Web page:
Samuel Beckett’s life was one that was filled with turmoil and great distress. Using his writing skills, he combined his own emotions into the creation of his amazing yet bizarre works. His core, however, was that the most entertaining thing possible was unhappiness. Beckett’s work incorporated his own emotional distresses in his life as a source of venting, an outlet in which he would not be consumed by his severe depression that he suffered from.
Prior to Samuel Beckett delving into the art of theatre, he suffered from depression. These emotions resulted from his father’s shame of Becket’s decision to leave his teaching job, as well as the crushing psychological pain he suffered after the death of his father later on. With his escalating depression, Beckett took the initiative to seek psychological help. Beckett began to grow an interest in psychology, causing him to bring forth a new manner in which amplified his writing forever.
Two of Beckett’s most interesting plays were Eleutheria and Act without Words. These works represented Beckett’s raw psychological influences that took place early in his life.
Written in 1947, Samuel Beckett’s first play was titled Eleutheria. Eleutheria revolves around a writer who is obsessed with distancing himself from both his family and friends, who futilely try to heal his depression.
Eleutheria was published in 1995 against Beckett’s refusal of its publication. Right before Beckett died in 1989, he claimed that it was only a source in which he wrote frustrations on life as if it were a journal brought to life; the play related to his life and that he did not want his friends or family to happen upon the link between the play and reality.
In Act without Words, released in 1956, Beckett brings about a play bursting with symbolism. The play consists of two acts; revolving around a single person that is trapped in a desert by an unknown force. This force that proceeds throughout the play is an essential part of the story because it symbolizes the challenges we face in life. The play goes on as the desperate man is slowly granted objects in order to survive in the barren desert.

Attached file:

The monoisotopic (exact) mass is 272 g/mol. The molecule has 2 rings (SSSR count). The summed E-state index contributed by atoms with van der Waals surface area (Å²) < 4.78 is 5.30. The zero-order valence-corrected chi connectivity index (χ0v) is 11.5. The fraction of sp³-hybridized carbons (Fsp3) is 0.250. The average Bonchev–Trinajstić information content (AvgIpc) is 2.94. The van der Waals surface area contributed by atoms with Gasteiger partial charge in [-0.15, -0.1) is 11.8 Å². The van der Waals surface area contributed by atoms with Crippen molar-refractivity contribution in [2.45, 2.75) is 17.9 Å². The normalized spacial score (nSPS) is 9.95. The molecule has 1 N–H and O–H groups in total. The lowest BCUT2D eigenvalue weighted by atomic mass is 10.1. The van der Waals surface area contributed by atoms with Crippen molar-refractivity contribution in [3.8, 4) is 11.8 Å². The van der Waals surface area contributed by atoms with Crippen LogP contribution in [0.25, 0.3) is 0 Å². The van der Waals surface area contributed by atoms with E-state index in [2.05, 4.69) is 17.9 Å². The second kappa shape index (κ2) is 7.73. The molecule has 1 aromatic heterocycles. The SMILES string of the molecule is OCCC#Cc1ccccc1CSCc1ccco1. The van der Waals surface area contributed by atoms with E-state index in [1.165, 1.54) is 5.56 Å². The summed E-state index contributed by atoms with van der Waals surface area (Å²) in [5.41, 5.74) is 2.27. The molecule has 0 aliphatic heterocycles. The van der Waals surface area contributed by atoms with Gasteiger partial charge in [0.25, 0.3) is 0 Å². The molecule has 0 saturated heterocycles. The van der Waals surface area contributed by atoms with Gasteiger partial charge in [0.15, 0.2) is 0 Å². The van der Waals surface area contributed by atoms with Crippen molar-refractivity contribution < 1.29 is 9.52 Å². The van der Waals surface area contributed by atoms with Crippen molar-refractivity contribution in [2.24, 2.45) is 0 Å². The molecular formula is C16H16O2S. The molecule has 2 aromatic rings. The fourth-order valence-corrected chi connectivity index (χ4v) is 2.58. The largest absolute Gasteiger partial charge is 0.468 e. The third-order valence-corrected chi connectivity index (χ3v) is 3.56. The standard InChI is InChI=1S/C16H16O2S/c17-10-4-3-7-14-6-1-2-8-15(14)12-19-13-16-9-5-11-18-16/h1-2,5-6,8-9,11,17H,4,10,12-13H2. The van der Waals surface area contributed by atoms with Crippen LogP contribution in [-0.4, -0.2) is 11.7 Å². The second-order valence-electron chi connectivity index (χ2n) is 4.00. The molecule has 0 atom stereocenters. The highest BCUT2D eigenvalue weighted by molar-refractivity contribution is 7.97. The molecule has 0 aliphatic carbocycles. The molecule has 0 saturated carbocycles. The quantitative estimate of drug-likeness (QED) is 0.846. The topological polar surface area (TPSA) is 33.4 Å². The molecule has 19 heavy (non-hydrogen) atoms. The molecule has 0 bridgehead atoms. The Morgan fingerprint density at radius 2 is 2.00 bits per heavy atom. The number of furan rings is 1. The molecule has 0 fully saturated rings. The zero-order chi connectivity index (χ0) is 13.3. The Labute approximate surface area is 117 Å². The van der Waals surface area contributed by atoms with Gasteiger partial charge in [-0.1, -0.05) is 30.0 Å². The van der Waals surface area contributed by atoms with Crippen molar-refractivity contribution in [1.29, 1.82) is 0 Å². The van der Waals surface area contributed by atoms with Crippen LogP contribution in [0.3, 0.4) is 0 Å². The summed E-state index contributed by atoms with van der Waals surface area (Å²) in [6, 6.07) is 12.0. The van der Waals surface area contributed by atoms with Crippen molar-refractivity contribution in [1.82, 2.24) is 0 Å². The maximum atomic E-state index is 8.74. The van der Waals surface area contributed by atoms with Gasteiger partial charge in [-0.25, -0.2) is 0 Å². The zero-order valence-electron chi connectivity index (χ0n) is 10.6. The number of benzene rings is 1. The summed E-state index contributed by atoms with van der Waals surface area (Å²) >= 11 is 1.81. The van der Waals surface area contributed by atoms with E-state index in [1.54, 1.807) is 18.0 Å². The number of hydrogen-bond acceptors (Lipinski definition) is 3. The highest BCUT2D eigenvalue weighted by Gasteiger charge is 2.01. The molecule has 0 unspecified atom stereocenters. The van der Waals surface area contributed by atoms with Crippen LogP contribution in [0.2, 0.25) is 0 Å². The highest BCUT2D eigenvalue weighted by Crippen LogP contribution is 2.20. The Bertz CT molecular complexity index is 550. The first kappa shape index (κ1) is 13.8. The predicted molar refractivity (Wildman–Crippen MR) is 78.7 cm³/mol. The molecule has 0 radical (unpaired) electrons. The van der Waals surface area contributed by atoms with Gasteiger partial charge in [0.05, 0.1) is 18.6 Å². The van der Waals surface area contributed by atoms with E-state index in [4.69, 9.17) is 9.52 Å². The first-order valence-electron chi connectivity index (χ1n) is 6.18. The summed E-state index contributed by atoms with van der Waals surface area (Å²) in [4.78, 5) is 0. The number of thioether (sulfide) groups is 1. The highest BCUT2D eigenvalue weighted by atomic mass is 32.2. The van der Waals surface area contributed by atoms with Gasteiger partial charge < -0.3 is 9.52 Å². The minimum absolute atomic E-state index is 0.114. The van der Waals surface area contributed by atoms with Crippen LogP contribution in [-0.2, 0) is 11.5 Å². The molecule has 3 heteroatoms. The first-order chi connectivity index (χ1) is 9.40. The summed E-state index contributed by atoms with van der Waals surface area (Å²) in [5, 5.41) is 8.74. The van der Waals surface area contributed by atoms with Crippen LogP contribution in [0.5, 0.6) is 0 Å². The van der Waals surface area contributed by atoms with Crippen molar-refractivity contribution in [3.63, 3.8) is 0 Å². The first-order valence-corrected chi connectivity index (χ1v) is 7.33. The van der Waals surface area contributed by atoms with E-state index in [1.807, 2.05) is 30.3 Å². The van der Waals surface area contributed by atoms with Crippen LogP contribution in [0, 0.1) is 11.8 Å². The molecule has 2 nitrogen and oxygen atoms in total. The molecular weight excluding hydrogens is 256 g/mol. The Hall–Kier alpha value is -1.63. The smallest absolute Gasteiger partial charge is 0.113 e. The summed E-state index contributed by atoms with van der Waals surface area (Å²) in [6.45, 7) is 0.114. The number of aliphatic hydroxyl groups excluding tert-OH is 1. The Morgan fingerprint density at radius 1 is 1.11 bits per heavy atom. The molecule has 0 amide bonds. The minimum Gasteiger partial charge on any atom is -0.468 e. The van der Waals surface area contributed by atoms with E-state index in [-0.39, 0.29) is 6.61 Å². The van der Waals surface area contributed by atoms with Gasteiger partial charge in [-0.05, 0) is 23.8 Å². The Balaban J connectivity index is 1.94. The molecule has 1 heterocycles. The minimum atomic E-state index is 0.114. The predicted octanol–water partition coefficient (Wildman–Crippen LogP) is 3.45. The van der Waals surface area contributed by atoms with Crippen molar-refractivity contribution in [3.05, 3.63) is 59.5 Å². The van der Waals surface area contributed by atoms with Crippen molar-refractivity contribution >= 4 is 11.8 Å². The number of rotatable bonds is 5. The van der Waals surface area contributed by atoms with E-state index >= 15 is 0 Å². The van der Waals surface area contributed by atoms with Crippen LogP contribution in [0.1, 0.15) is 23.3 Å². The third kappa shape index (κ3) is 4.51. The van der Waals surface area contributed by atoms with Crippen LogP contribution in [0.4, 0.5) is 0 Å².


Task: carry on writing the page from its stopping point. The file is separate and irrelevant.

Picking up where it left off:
Just as quickly as these objects are added to the scene, they are taken away from the character, symbolizing that life can be so generous at times, yet so cruel in others. One of the major props in this play is a jug of water that floats around the main character. The main character is always aspiring to acquire it, but fails repeatedly. This symbolizes how close one can be to a goal in life, yet be so far away. Much like Beckett’s life, Act without Words displays how he continuously works towards his goal of making his most current piece greater than his last.
Samuel Beckett had many issues in his life, one that ruled the majority of his life was his depression, displayed in a handful of his plays. His life was plagued by one tragedy after another. Prior to his jump in theatre, Beckett sought help and eventually acquired a new view on life. Later in life his complications with his parents as well as their deaths altered his views on life. Ultimately, Beckett’s life was full of trials that heavily influenced his works in all aspects, allowing him to write some of the most theatrical altering plays ever written.